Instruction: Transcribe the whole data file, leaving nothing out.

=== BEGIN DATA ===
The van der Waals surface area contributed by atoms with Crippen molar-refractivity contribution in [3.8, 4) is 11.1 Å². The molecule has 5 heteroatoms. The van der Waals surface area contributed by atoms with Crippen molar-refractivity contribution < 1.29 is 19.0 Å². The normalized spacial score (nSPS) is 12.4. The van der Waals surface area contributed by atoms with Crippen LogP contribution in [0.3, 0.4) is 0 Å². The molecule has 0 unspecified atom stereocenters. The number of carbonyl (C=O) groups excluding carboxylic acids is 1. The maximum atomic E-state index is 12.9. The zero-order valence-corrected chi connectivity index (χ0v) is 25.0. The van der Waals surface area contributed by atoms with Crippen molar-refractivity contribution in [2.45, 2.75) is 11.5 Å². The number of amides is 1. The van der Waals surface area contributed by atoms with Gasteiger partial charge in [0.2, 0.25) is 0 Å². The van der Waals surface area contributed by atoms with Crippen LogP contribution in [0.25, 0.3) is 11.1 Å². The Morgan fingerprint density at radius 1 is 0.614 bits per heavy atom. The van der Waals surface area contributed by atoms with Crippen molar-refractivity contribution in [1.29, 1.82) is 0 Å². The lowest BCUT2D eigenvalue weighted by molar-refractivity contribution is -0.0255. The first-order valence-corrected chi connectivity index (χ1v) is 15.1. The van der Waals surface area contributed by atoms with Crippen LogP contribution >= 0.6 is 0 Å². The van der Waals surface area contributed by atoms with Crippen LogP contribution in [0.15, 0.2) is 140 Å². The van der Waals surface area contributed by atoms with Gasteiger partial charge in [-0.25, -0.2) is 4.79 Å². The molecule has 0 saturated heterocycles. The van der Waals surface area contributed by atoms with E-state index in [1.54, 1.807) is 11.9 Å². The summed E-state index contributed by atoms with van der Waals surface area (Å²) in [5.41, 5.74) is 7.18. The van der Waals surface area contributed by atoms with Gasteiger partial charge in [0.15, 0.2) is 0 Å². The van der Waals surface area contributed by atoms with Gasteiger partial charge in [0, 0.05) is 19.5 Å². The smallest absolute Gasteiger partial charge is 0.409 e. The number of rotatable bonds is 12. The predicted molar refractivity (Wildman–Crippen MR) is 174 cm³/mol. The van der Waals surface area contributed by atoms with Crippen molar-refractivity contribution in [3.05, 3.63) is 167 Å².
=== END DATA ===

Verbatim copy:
The van der Waals surface area contributed by atoms with Crippen molar-refractivity contribution in [3.8, 4) is 11.1 Å². The molecule has 5 heteroatoms. The van der Waals surface area contributed by atoms with Crippen molar-refractivity contribution < 1.29 is 19.0 Å². The normalized spacial score (nSPS) is 12.4. The van der Waals surface area contributed by atoms with Crippen LogP contribution in [0.3, 0.4) is 0 Å². The molecule has 0 unspecified atom stereocenters. The number of carbonyl (C=O) groups excluding carboxylic acids is 1. The maximum atomic E-state index is 12.9. The zero-order valence-corrected chi connectivity index (χ0v) is 25.0. The van der Waals surface area contributed by atoms with Crippen molar-refractivity contribution in [2.45, 2.75) is 11.5 Å². The number of amides is 1. The van der Waals surface area contributed by atoms with Gasteiger partial charge in [0.2, 0.25) is 0 Å². The van der Waals surface area contributed by atoms with Crippen LogP contribution in [0.25, 0.3) is 11.1 Å². The Morgan fingerprint density at radius 1 is 0.614 bits per heavy atom. The van der Waals surface area contributed by atoms with Crippen molar-refractivity contribution in [1.29, 1.82) is 0 Å². The lowest BCUT2D eigenvalue weighted by molar-refractivity contribution is -0.0255. The first-order valence-corrected chi connectivity index (χ1v) is 15.1. The van der Waals surface area contributed by atoms with Crippen LogP contribution >= 0.6 is 0 Å². The van der Waals surface area contributed by atoms with Crippen LogP contribution in [0.15, 0.2) is 140 Å². The van der Waals surface area contributed by atoms with Gasteiger partial charge in [-0.25, -0.2) is 4.79 Å². The molecule has 0 saturated heterocycles. The van der Waals surface area contributed by atoms with E-state index in [1.54, 1.807) is 11.9 Å². The summed E-state index contributed by atoms with van der Waals surface area (Å²) in [5.41, 5.74) is 7.18. The van der Waals surface area contributed by atoms with Gasteiger partial charge in [0.15, 0.2) is 0 Å². The van der Waals surface area contributed by atoms with Gasteiger partial charge in [0, 0.05) is 19.5 Å². The smallest absolute Gasteiger partial charge is 0.409 e. The number of rotatable bonds is 12. The predicted molar refractivity (Wildman–Crippen MR) is 174 cm³/mol. The van der Waals surface area contributed by atoms with Crippen molar-refractivity contribution in [3.05, 3.63) is 167 Å².